PK McKenzie, left, comforts Stella Ojeda while holding a picture of her… (Joe Raedle / Getty Images )
DENVER -- After the words of comfort ended and the doves fluttered away, the mourners gathered at a college campus here were asked to write messages for the victims of Friday's movie theater shooting.
"To those whose candles were extinguished too soon," someone scribbled on the concrete in blue chalk, "may you find happiness and comfort."
"Some flames can never be put out," another mourner wrote in green.
The tributes were part of an afternoon vigil for three victims affiliated with the campus, which is home to three colleges.
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Jessica Ghawi, 24, was a student at one of the campus schools, Metropolitan State College of Denver. Alex Sullivan, 27, attended another, the Community College of Denver. And the youngest shooting victim, Veronica Moser-Sullivan, 6, went to a daycare on campus.
The suspected gunman, James E. Holmes, 24, had also been a student, although he attended classes on a different campus. Before the rampage that killed 12 and injured 58, Holmes withdrew from a graduate program in neuroscience at the University of Colorado Denver’s Anschutz medical campus.
Thursday's vigil was small, with maybe 60 people outside the student union in 91-degree heat. But a number of them knew one of the victims, whose smiling photos were propped up near the stage.
Larry Collette, who teaches broadcasting at Metropolitan State, had Ghawi in his electronic media class this spring. He described her as a good student with a magnetic personality.
She chatted often with Brian McGinn and PK McKenzie in the twice-weekly afternoon class, which included roughly two dozen students. Ghawi and McKenzie bonded over their shared Texas roots and the little ways that Colorado was different -- such as how much more water they needed to drink in its drier climate.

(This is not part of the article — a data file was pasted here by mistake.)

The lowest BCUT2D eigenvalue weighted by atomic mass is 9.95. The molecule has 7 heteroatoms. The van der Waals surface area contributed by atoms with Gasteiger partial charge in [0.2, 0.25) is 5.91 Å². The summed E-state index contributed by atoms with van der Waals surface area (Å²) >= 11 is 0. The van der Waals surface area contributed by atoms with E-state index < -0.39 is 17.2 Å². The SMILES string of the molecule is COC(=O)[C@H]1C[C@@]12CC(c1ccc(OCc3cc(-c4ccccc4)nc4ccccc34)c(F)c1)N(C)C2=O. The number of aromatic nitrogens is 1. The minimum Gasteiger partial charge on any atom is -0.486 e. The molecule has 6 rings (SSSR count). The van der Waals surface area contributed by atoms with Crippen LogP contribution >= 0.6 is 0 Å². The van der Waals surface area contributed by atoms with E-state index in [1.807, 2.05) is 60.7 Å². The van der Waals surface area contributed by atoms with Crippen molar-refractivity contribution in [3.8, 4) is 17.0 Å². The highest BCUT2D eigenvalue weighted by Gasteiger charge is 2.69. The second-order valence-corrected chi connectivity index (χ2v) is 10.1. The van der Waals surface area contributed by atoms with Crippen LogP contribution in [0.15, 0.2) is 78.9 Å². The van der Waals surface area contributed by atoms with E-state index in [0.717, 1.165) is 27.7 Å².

Ghawi missed Fiesta, a yearly festival in San Antonio, and the Spurs basketball team, McKenzie said. But she relished Denver's ceaseless sunshine.
"She was a sunshine person," McKenzie said.
Ghawi and McGinn, 28, chatted about hockey -- both he and Ghawi's boyfriend played.
"I remember her accent, to be honest," McGinn said with a smile. "She'd say she didn't have an accent at all, and we'd say, 'OK, not as much as the guy from Tennessee.'"
An aspiring sports journalist, Ghawi jumped in whenever the guys in the class talked sports.
"She knew every stat in the world," McKenzie said, her smile matching McGinn's.
When it came time to write a message to her former classmate, McKenzie chose to scribble on poster board with black marker:
"Jessie -- You'll be rockin' Heaven! Miss you, PK."
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